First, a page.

Ametur Cor Jesu!

All classrooms now have a cross

The school office as well

The original cross in the brothers chapel

Sunday, July 14, 2013

Primary School Families Working Together

Families of present students gather together on the weekends
There are many primary schools close by that feed our secondary school population. One primary school is just across the street from us and we actually have some primary classes being held in our school because of overcrowding. However, that can't continue as we continue to grow and need all the space we can find. This past month a plan was set into place to build a new classroom block at the primary school across the street. It was pretty incredible to see the families come together to begin the process of making bricks from scratch out of mud and sand nearby.
Bricks are formed two at a time

Women gather to feed the workers

25,000 to 30,000 bricks will be needed for the new classroom block

10,000 at a time are dried and cooked in the huge kiln

Primary students in their present classroom with no windows

However, they do have books and dedicated teachers

Saturday, July 13, 2013

Eggs Have Arrived in Amatongas

We now have 100 laying hens. It took months of research investigating why we couldn't buy laying hens in Mozambique. I finally found out that the huge chicken and egg company in Mozambique has a monopoly and though they sell millions of eggs, they don't sell the hens at point of lay. So, thankfully we have our own Br. Fabian from Zimbabwe who was able to contact people from his country and with a little effort we bought and imported from his country the hens at point of lay.
The hens will lay eggs for about a year and a half and we are presently collecting about 50 eggs a day, enough to feed our boys and sell the rest from our little general store.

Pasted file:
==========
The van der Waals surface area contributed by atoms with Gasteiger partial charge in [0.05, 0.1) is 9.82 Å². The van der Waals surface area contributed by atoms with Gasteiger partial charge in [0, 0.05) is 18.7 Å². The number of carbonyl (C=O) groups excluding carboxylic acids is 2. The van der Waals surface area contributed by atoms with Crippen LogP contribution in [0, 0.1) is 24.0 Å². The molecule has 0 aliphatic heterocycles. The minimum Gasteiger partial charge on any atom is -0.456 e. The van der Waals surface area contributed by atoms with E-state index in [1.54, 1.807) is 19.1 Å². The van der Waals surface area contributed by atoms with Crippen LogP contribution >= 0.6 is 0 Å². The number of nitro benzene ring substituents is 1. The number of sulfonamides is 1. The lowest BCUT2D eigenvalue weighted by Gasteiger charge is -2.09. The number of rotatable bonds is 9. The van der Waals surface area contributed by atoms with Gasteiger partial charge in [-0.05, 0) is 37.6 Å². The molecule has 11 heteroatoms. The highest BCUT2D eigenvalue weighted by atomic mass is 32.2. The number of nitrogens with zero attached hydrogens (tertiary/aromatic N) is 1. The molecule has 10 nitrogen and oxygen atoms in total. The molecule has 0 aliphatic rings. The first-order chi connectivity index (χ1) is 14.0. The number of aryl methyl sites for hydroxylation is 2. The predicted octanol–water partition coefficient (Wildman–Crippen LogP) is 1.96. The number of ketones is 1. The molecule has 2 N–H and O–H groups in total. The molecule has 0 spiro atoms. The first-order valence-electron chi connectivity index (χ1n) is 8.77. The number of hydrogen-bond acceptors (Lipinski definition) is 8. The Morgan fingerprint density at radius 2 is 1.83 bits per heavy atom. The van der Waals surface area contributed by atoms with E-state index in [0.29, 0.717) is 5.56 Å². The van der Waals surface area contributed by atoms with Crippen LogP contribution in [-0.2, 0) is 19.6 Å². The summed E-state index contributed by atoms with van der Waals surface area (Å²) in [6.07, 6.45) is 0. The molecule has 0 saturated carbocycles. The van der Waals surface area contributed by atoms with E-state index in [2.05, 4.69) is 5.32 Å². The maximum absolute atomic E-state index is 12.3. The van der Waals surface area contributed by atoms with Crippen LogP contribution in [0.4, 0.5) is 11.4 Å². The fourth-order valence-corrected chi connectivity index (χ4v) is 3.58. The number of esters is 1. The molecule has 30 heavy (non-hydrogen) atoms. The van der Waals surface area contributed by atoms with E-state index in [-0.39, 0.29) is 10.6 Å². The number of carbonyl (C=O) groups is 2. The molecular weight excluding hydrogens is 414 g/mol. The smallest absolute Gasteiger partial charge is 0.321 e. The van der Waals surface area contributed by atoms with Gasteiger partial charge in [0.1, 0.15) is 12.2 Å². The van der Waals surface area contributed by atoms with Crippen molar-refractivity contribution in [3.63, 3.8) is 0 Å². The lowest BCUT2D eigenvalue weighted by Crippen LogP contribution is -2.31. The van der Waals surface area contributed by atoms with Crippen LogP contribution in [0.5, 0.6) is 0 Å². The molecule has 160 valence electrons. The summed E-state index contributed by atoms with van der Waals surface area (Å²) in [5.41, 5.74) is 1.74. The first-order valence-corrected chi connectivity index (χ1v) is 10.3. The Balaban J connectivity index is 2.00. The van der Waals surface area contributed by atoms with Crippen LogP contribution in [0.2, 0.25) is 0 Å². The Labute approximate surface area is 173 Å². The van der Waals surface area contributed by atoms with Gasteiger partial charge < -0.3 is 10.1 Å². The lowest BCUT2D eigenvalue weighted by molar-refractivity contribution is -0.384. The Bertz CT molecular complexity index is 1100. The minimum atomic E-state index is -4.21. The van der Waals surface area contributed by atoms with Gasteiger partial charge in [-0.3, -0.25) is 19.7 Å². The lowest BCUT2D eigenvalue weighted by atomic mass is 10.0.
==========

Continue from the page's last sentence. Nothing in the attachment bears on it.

And in our random pic from the day below, we have vendors coming by the school everyday to sell to our students and teachers. Bananas and fried bread are popular items.

Friday, July 12, 2013

And Now We Have Doors

It has been a long two and a half years waiting for the completion of work on our school. We now see an end in sight. The new doors started going up last week and it brought joy to our hearts. A school just looks much different with doors, don't you think? Thanks to our friends from Spain at Africa Directo and The Community of Madrid "C.A.M. for making this dream a reality. We could never do this work without help from so many around the world.

The first classroom with a door. Oh yea, and windows too!

Our new dorms are beginning to house a few new students as well.

The first picture of the front of our school with windows

Homemade sunglasses out of glass bottle, sticks and grass, priceless!

Thursday, July 11, 2013

New Five Ton Trailer

I know it has been a while since I last posted and many people have been asking me if I was feeling well. Thankfully, my health is good and I have no excuse other than the busyness of each day here in Amatongas. However, the kids finish their second tri-mester exams today and will be away for a few weeks beginning next week, so I thought I would begin posting again. Get ready for many posts in the next few weeks in no particular order as there's a great deal to write about and update.

My first post is a thank you post. We are really blessed to have many people helping us do the work we do each day. A few months ago the Ruckstuhl Foundation in Baton Rouge provided us with this new 5 ton trailer. The trailer is used almost everday transporting corn and bean crops from our big farm about 5 kilometers from the mission. It has become essential to our future goal of self-sustainability. However, that's not the entire story. We also help the local people bring in crops as well as transporting many things like bricks, sand, rocks, wood, coal and it has even been used to transport people for funerals.
As always, the local kids lend a hand. Always a group effort in Amatongas.

The trailer and tractor make a big impression in our village each day

The local brickmaker with 8,000 bricks